For many women, choosing a financial advisor can seem like an arduous and daunting process, especially when so few financial advisors are female.
But not having an advisor can mean feeling in the dark when faced with major life changes—such as divorce, death of a loved one or even retirement—and that can have a major impact on your finances.
“It’s often a life event like divorce, becoming a caregiver, inheriting money, retiring or surviving the death of a spouse that spurs a call to a financial advisor,” says Jessica Jones of BOK Financial Advisors.
Wealth transferring to women
It’s a growing trend, Jones said. By 2030, women in the U.S. will control more than $30 trillion in assets, according to a recent McKinsey study. That’s nearly the size of national annual GDP and the shift is primarily due to inheritance from baby boomers or the death of a spouse.
While it’s never too late to start talking to a financial advisor, it can be helpful to plan proactively—before a life event occurs, Jones suggests.
“Money is incredibly personal, especially when dealing with a life change,” she said.
"It’s important to find someone you trust, and someone who understands what you may be going through. It’s an honor to walk alongside some of my clients as they go through so many impactful life events."- Jessica Jones, senior financial advisor at BOK Financial Advisors
Jones outlined five questions to consider when selecting a financial advisor:
Question 1: Who is going to take care of you?
Very often, women are the caregivers—helping take care of kids, ailing parents or a sick spouse. But Jones encourages clients to think about how they might care for their own health and needs as well.
“Women, on average, outlive their spouses,” she said. “Sometimes kids or siblings can help, but often I see caregivers who are stretched thin or widows who are left picking up the pieces.”
Depending on the answer, financial advisors can help review assets and changes in income, determine health insurance options, go through tax implications and more.
“It can be very daunting to think about,” she said. “But we can help put it all together. I think of it as a puzzle. Let’s start with the straight-edge pieces and fill in the middle.”
Question 2: When do I start planning?
Technically, retirement starts at your first job, according to Jones.
“I feel like it’s a bit of a misconception that retirement starts at 65,” she said. “It really starts with that first paycheck; you’re consistently working toward your retirement.”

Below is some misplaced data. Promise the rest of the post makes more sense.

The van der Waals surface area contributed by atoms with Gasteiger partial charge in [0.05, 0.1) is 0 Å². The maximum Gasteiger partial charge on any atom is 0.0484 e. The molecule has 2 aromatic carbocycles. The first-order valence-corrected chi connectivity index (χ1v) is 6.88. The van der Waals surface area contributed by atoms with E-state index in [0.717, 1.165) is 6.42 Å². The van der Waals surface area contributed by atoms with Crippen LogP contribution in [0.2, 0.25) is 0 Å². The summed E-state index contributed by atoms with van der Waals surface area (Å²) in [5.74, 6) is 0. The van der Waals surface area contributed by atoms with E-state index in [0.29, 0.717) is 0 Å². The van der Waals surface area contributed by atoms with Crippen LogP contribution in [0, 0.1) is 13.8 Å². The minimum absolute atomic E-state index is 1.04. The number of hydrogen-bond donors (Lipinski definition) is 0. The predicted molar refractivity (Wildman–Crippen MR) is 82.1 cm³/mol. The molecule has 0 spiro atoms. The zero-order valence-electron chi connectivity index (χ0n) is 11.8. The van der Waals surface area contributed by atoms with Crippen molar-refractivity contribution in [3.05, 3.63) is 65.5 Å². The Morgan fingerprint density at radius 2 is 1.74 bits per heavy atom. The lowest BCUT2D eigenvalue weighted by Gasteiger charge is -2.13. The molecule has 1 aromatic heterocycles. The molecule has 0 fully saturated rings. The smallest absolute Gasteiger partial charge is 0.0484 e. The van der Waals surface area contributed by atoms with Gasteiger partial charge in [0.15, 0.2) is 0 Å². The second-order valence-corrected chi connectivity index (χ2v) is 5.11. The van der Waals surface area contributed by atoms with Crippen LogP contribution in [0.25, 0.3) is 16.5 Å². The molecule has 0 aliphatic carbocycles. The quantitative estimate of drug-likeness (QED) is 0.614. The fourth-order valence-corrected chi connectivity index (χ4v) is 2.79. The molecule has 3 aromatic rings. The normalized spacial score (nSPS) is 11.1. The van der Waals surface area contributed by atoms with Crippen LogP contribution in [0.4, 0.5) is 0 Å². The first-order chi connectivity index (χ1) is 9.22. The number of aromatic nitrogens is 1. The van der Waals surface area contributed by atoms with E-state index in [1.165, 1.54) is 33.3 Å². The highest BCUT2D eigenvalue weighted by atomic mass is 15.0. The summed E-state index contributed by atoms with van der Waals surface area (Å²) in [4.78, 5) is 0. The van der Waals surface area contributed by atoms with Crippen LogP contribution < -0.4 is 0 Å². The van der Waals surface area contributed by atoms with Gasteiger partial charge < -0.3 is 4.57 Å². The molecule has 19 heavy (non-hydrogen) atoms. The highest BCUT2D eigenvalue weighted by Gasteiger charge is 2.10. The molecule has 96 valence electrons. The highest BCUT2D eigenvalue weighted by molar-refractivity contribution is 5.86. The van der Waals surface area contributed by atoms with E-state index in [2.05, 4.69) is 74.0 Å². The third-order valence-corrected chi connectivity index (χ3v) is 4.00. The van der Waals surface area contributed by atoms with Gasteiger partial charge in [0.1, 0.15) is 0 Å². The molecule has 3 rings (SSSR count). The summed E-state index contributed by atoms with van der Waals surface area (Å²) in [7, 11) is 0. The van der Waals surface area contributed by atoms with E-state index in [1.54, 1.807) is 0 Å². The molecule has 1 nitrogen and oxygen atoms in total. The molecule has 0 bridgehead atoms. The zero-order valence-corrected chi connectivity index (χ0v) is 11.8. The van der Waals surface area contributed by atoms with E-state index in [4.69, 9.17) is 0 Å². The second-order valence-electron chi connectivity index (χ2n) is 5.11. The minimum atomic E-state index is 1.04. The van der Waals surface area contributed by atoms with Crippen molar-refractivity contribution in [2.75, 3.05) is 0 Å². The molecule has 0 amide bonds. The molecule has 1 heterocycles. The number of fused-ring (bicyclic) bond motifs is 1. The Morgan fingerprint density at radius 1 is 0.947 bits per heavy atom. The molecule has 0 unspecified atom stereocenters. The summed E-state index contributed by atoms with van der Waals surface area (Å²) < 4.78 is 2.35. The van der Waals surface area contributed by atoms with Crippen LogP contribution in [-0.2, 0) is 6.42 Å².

But she understands that those starting out their careers aren’t necessarily running to financial advisors. “While starting a financial plan earlier is always better, don’t worry if it’s later in life. It’s better than never starting at all, and there’s nearly always an improvement or adjustment that can be made.”
Question 3: What are your fees?
Most advisors do not charge a fee for an introductory conversation, Jones said.
“Think of these initial conversations as opportunities to talk and seek out assistance,” she suggests. “Don’t hesitate to make the call. Don’t be intimidated.”
Once you choose, your advisor should lay out a clear and transparent process for their fees and other charges.
Question 4: Can I ask prospective financial advisors about themselves?
Jones encourages clients to get to know their financial advisors by asking questions about their experience and why they enjoy their work. “We’ll be asking you a lot of personal questions as we seek to understand your financial goals, so we expect personal questions about our experience as well,” she said.
“A good relationship where both parties trust, know and understand each other can make planning and working together for years to come much easier.”
Question 5: How can I create the best retirement for myself?
This is one of Jones’s favorite questions.
“If people ask me, ‘Am I going to be okay?’ I feel like I can’t be as helpful because all my answers start with, ‘It depends,’” she said.
Questions like “Here’s what I have—how can I create the best retirement picture for myself?” offer a better opportunity for your advisor to provide more concrete next steps meeting clients where they are at that moment.
“I love working with people to create the best retirement possible, especially women. There’s an individual plan for each person. As advisors, we can bring that to life.”- Jessica Jones, senior financial advisor at BOK Financial Advisors